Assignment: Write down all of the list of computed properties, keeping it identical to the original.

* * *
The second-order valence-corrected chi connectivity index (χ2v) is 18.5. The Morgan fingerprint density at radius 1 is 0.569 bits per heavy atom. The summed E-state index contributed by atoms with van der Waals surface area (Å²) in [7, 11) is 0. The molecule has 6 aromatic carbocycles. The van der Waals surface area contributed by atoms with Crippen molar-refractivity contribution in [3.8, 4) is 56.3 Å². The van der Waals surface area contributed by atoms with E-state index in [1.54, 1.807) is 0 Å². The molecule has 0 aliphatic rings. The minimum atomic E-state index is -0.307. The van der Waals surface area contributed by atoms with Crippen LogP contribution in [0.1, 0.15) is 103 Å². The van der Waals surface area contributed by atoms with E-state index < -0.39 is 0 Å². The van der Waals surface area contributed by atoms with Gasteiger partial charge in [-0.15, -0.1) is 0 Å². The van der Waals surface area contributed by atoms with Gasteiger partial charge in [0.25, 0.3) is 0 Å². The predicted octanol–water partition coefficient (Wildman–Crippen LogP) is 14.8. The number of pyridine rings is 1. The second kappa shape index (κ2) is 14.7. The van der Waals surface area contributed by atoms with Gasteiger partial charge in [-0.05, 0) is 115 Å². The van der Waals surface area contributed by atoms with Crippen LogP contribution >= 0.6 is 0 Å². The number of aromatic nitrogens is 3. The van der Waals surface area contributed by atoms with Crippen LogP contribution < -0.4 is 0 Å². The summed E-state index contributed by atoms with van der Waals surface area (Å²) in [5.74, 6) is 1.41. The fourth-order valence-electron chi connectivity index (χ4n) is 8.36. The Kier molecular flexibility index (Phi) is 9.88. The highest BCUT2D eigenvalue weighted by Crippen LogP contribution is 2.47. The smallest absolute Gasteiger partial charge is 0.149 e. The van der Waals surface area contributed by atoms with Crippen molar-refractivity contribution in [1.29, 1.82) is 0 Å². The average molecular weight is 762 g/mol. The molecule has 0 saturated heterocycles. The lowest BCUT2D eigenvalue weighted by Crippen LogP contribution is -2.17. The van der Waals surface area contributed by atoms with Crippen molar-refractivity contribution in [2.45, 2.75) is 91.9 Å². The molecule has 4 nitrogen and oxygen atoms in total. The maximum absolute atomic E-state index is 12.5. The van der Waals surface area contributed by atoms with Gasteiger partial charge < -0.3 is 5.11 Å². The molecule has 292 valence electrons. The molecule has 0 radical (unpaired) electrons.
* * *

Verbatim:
The second-order valence-corrected chi connectivity index (χ2v) is 18.5. The Morgan fingerprint density at radius 1 is 0.569 bits per heavy atom. The summed E-state index contributed by atoms with van der Waals surface area (Å²) in [7, 11) is 0. The molecule has 6 aromatic carbocycles. The van der Waals surface area contributed by atoms with Crippen molar-refractivity contribution in [3.8, 4) is 56.3 Å². The van der Waals surface area contributed by atoms with E-state index in [1.54, 1.807) is 0 Å². The molecule has 0 aliphatic rings. The minimum atomic E-state index is -0.307. The van der Waals surface area contributed by atoms with Crippen LogP contribution in [0.1, 0.15) is 103 Å². The van der Waals surface area contributed by atoms with E-state index < -0.39 is 0 Å². The van der Waals surface area contributed by atoms with Gasteiger partial charge in [-0.15, -0.1) is 0 Å². The van der Waals surface area contributed by atoms with Gasteiger partial charge in [0.25, 0.3) is 0 Å². The predicted octanol–water partition coefficient (Wildman–Crippen LogP) is 14.8. The number of pyridine rings is 1. The second kappa shape index (κ2) is 14.7. The van der Waals surface area contributed by atoms with Gasteiger partial charge in [-0.05, 0) is 115 Å². The van der Waals surface area contributed by atoms with Crippen LogP contribution >= 0.6 is 0 Å². The number of aromatic nitrogens is 3. The van der Waals surface area contributed by atoms with Crippen LogP contribution < -0.4 is 0 Å². The summed E-state index contributed by atoms with van der Waals surface area (Å²) in [5.74, 6) is 1.41. The fourth-order valence-electron chi connectivity index (χ4n) is 8.36. The Kier molecular flexibility index (Phi) is 9.88. The highest BCUT2D eigenvalue weighted by Crippen LogP contribution is 2.47. The smallest absolute Gasteiger partial charge is 0.149 e. The van der Waals surface area contributed by atoms with Crippen molar-refractivity contribution in [1.29, 1.82) is 0 Å². The average molecular weight is 762 g/mol. The molecule has 0 saturated heterocycles. The lowest BCUT2D eigenvalue weighted by Crippen LogP contribution is -2.17. The van der Waals surface area contributed by atoms with Crippen molar-refractivity contribution in [2.45, 2.75) is 91.9 Å². The molecule has 4 nitrogen and oxygen atoms in total. The maximum absolute atomic E-state index is 12.5. The van der Waals surface area contributed by atoms with Gasteiger partial charge < -0.3 is 5.11 Å². The molecule has 292 valence electrons. The molecule has 0 radical (unpaired) electrons.